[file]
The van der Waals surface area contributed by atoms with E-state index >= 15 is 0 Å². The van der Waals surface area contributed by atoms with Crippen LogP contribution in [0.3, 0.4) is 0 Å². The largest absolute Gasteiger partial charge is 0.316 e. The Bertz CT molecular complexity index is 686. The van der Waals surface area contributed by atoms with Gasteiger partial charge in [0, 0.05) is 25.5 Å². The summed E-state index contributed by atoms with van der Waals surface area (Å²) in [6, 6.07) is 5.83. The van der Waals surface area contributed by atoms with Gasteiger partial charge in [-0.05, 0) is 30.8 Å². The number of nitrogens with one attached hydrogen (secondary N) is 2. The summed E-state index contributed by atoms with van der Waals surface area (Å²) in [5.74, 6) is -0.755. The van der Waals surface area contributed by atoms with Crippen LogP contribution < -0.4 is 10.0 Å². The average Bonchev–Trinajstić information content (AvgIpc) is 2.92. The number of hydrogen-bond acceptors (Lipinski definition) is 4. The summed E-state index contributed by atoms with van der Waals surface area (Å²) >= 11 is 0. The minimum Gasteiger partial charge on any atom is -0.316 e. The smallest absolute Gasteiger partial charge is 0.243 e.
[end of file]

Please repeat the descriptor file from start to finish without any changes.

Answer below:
The van der Waals surface area contributed by atoms with E-state index >= 15 is 0 Å². The van der Waals surface area contributed by atoms with Crippen LogP contribution in [0.3, 0.4) is 0 Å². The largest absolute Gasteiger partial charge is 0.316 e. The Bertz CT molecular complexity index is 686. The van der Waals surface area contributed by atoms with Gasteiger partial charge in [0, 0.05) is 25.5 Å². The summed E-state index contributed by atoms with van der Waals surface area (Å²) in [6, 6.07) is 5.83. The van der Waals surface area contributed by atoms with Gasteiger partial charge in [-0.05, 0) is 30.8 Å². The number of nitrogens with one attached hydrogen (secondary N) is 2. The summed E-state index contributed by atoms with van der Waals surface area (Å²) in [5.74, 6) is -0.755. The van der Waals surface area contributed by atoms with Crippen LogP contribution < -0.4 is 10.0 Å². The average Bonchev–Trinajstić information content (AvgIpc) is 2.92. The number of hydrogen-bond acceptors (Lipinski definition) is 4. The summed E-state index contributed by atoms with van der Waals surface area (Å²) >= 11 is 0. The minimum Gasteiger partial charge on any atom is -0.316 e. The smallest absolute Gasteiger partial charge is 0.243 e.